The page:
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Anesthesiology Reflections from the Wood Library-Museum  |   March 2017
“Laughing Gas Given” by Brooklyn’s Celebrated and Celebrating Dr. G. E. Travis
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Anesthesiology Reflections from the Wood Library-Museum
Anesthesiology Reflections from the Wood Library-Museum   |   March 2017
“Laughing Gas Given” by Brooklyn’s Celebrated and Celebrating Dr. G. E. Travis
Anesthesiology 3 2017, Vol.126, 375. doi:10.1097/ALN.0000000000001553
Anesthesiology 3 2017, Vol.126, 375. doi:10.1097/ALN.0000000000001553
For over 30 yr, from 1878 to 1908, Dr. George E. Travis (ca. 1854 to 1931) managed his celebrated dental parlors on Grand Street in Brooklyn, Eastern District, New York. A man who partied heartily, Travis was sued by a neighboring firm whose plate glass window was shattered by one of Travis’s firework celebrations. After office hours, along with many German-American businessmen in the Amphion Society and the Home and Hanover Clubs, Travis celebrated from a tallyho (horse-drawn coach) on his way to drink and/or dine in clubs, restaurants, and theaters. Because of the “German dentist in attendance” whom he advertised on his trade card (top), Travis hired only bilingual office staff. Rotating and enlarging his card’s right border reveals a botanically overgrown notice, “Laughing gas given” (bottom). The clipped upper-right corner of the card reinforced the trompe-l’oeil (“trick-the-eye”) effort at convincing viewers that the corner was rolled and pinned down by a sprig. The laughing gas doctor’s last laugh? (Copyright © the American Society of Anesthesiologists’ Wood Library-Museum of Anesthesiology.)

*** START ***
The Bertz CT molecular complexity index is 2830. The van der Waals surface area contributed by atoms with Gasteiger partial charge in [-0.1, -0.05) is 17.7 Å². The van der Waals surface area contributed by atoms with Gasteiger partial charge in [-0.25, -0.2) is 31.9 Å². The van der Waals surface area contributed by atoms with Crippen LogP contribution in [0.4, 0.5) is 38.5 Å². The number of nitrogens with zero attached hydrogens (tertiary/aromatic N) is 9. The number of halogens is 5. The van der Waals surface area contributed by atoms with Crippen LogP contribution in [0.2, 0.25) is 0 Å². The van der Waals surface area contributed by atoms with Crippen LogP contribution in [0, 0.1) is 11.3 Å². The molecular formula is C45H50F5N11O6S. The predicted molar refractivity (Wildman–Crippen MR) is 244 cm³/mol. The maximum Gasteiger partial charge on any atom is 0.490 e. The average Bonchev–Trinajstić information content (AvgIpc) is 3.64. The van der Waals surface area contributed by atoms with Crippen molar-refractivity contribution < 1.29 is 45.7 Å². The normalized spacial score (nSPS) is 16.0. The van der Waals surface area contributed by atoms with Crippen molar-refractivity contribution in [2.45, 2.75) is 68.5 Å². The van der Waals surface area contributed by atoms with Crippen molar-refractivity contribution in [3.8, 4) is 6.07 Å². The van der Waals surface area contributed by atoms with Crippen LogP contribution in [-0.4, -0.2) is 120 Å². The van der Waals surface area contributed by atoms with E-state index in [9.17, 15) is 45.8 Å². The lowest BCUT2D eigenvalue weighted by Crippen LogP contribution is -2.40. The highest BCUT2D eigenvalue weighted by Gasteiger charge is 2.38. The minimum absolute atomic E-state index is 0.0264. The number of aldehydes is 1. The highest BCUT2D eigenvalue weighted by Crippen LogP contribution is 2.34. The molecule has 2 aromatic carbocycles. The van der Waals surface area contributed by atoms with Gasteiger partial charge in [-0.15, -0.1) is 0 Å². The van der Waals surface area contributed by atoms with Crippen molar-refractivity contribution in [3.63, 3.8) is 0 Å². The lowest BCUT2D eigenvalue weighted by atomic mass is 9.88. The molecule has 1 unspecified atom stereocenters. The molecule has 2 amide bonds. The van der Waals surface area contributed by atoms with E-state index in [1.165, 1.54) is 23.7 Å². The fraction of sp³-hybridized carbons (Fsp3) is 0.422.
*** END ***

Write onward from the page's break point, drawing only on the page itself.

For over 30 yr, from 1878 to 1908, Dr. George E. Travis (ca. 1854 to 1931) managed his celebrated dental parlors on Grand Street in Brooklyn, Eastern District, New York. A man who partied heartily, Travis was sued by a neighboring firm whose plate glass window was shattered by one of Travis’s firework celebrations. After office hours, along with many German-American businessmen in the Amphion Society and the Home and Hanover Clubs, Travis celebrated from a tallyho (horse-drawn coach) on his way to drink and/or dine in clubs, restaurants, and theaters. Because of the “German dentist in attendance” whom he advertised on his trade card (top), Travis hired only bilingual office staff. Rotating and enlarging his card’s right border reveals a botanically overgrown notice, “Laughing gas given” (bottom). The clipped upper-right corner of the card reinforced the trompe-l’oeil (“trick-the-eye”) effort at convincing viewers that the corner was rolled and pinned down by a sprig. The laughing gas doctor’s last laugh? (Copyright © the American Society of Anesthesiologists’ Wood Library-Museum of Anesthesiology.)
For over 30 yr, from 1878 to 1908, Dr. George E. Travis (ca. 1854 to 1931) managed his celebrated dental parlors on Grand Street in Brooklyn, Eastern District, New York. A man who partied heartily, Travis was sued by a neighboring firm whose plate glass window was shattered by one of Travis’s firework celebrations. After office hours, along with many German-American businessmen in the Amphion Society and the Home and Hanover Clubs, Travis celebrated from a tallyho (horse-drawn coach) on his way to drink and/or dine in clubs, restaurants, and theaters. Because of the “German dentist in attendance” whom he advertised on his trade card (top), Travis hired only bilingual office staff. Rotating and enlarging his card’s right border reveals a botanically overgrown notice, “Laughing gas given” (bottom). The clipped upper-right corner of the card reinforced the trompe-l’oeil (“trick-the-eye”) effort at convincing viewers that the corner was rolled and pinned down by a sprig. The laughing gas doctor’s last laugh? (Copyright © the American Society of Anesthesiologists’ Wood Library-Museum of Anesthesiology.)